Published by Samlaget, 2021
Illustrated children’s novel from the creator of Yesper and Noper
Juri is about to turn 12 and feels nervous about absolutely everything. All on his own, he has to work out love, football, and how deep you should go with your tongue when you kiss someone so nobody chokes. Juri wonders whether he is in love, while his best friend Evy starts behaving a little bit strangely. Then, to top it all off, Juri’s dad has just left his mother.
Nilen. Historiens elv
Published by Aschehoug, 2012.
English edition 2021 (Spring).
The Nile offers a rich account of a long and fascinating history. Professor Terje Tvedt’s new book is the most comprehensive book about the Nile ever written. The author travels upstream along the river’s mouth to its sources. The result is a travelogue through 5000 years and 11 countries, from the Mediterranean to Central Africa.
Floke. Ein fredeleg fyr i ei vill vikingverd.
Published by Samlaget, 2020
Norse mythology for the 2020s
Floke Skrufsson is a calm kid in a world of vicious Vikings. He isn’t a big fan of violence and fighting, and would much rather sit on the grass making music. One day he rescues an old fogey whose nose is stuck in a tree and as a thank you, Floke receives a strange and unusual sword. But there’s a snag: Whoever holds this sword must save the world from the apocalypse – Ragnarok itself! In the book we run into Old Norse legends such as Thor and Odin, Freya and the World Serpent.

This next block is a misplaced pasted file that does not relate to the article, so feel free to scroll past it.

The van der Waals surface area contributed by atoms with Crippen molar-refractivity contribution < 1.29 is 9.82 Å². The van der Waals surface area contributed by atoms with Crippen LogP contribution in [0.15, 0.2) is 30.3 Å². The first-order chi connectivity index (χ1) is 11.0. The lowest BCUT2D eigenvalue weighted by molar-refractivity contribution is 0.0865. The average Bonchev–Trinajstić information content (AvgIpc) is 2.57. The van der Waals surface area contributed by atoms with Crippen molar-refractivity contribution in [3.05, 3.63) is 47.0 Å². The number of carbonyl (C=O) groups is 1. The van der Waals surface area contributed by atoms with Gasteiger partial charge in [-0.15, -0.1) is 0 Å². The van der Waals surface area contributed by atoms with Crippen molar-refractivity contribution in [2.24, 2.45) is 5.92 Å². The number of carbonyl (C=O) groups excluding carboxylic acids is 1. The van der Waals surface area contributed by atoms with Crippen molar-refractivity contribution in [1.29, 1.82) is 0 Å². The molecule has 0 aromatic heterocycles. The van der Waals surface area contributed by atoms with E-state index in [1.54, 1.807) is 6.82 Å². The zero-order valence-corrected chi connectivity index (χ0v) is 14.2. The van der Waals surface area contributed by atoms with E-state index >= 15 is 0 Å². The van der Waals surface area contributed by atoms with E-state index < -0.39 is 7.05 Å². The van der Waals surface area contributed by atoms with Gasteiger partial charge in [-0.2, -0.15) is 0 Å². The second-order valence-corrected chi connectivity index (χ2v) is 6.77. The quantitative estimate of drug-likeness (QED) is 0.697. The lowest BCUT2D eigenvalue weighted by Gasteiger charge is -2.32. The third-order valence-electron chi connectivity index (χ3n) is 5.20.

Ære være mine døtre
Published by Kagge Forlag, 2017
During the past three years, Lene Wold has spent a considerable amount of time in Jordan with a man who has killed both his mother and one of his two daughters in order to restore his family’s honour. Wold has travelled around Jordan and interviewed a number of people about honour killing. The author portrays the man’s upbringing, culture and dilemmas that shaped him as a person and the choices he made. Wold’s other important source is Amina. This daughter spent several years in prison after the failed murder attempt in order to protect her from her own family. In Jordan, it is the women, the survivors of attempted honour killings, who are imprisoned – not the perpetrators.